Enjoying the Summer as you hunt for antiques and treasures?
I was looking around in my own backyard for groups of people who would associate with the theme of the Southwest. I know it’s a wide-open subject. Among those that enjoy living in the High Desert, and often tell me about there favorite places to eat, visit, and buy, I realized they are also my prospects for my new digital magazine — VintageWest.
Topping the list are those who love rummaging through the tight aisles of an antique store on the fringes of the Mojave River. Out in Oro Grande are several new antique and collectibles shops, not to mention the many shops scattered throughout the Victor Valley. They’re eclectic, full of treasures, and reasonable in pricing. Times can be very tough for these newer entrepreneurs so if you love the hunt, then by all means take a drive to your favorite vintage place — most have air conditioning, too.
Then I thought about the folks who return to a place they enjoy. Families that come here to camp or even better, families who want to search out the Southwest history that lured them here so many times before.
If you now live in the High Desert, you may be one of those who came to visit only to decide that this was Your Country. Something led you here and you just didn’t want to return. These aren’t gold seekers in the same sense as the early pioneers who broke desolate ground to survive the desert’s heat and cold. These people would be better described as Southwest Seekers. “Southwest” being the definitive clue word. Whatever it is that draws people to the region is the same that drew families to Alaska, except the weather.
Once here, claiming the desert as their “forever home,” it wasn’t long before they, too, wanted others to know about this desert region. They became teachers, historians, authors, and even museum members, and docents. Their history is now a commodity to share and develop. In doing that, a small network of curators, their docents, and a growing number of members, took on the task of keeping the Southwest alive.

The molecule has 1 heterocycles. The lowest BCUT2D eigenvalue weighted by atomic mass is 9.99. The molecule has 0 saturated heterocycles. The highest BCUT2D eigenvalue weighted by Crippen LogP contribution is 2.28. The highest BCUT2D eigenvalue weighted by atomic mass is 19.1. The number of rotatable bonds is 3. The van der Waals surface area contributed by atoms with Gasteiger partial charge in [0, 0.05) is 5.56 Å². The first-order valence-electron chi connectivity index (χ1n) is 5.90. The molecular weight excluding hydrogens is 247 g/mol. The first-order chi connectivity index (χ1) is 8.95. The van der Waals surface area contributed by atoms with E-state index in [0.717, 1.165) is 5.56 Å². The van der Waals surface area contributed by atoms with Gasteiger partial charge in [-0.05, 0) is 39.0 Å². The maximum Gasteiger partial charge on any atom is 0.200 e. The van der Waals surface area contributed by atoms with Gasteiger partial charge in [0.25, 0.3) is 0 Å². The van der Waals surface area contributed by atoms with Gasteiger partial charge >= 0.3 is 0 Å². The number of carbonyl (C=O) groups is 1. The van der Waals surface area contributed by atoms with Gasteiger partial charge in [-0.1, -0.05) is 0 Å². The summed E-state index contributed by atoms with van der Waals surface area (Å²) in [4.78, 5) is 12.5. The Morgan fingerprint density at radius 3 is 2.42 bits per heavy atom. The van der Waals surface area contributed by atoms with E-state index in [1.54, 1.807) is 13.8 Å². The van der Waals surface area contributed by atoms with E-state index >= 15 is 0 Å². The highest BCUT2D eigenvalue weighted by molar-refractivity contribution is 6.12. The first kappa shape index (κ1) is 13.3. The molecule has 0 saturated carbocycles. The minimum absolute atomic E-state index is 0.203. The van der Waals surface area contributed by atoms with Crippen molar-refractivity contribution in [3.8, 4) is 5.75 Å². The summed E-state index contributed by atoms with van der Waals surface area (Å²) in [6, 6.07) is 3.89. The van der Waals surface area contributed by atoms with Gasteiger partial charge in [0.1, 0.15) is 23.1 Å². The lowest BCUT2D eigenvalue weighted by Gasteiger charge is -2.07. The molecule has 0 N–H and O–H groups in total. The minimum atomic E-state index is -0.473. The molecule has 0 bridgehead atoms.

Whenever I venture into a new town, I always look for the local museum. I gain my bearings, learn about its history, and meet a few families that are still here — third and fourth generations.
Now, in my own backyard, are the small museums, the ones that display family histories, they survive on generous donations from other families just learning about their new surroundings. They find adventure in reading about the trails that brought them, and the previous generations, to this land. They crave the stories of the early days, the tools that shaped this land, and the rich, full history that they can see and touch in museums and through historical societies.
If you are a Southwest Seeker, then you have set before you an array of little history nuggets: Victor Valley Museum in Apple Valley, Route 66 Museum in Victorville and Barstow, Apple Valley Legacy Museum focusing on the Roy Rogers & Dale Evans influence in the Historic Apple Valley Inn complex, Mohahve Historical Society, Lucerne Valley Outdoor Museum, Mojave River Valley Museum in Barstow, and Railroad Museum at Harvey House in Barstow. These are just a few.
There’s plenty more.
Farther out are the clusters of Searles Valley Historical Society’s historical homes, and museums in Trona, the northern tip of the Mojave. South of the Victor Valley is Johnson Valley and Yucca Valley with its Nature Museum. At the extreme end of the Mojave are the tribal lands of the Chemehuevi, Serrano, and Southern Paiute gathered in one point of interest at Malki Museum, just east of Banning on the Morongo Indian Reservation.
This list by no means names the only museums, but the ones where new families coming to the High Desert can search out and find their own treasures, their own pieces of history and interests as they define their own backyards.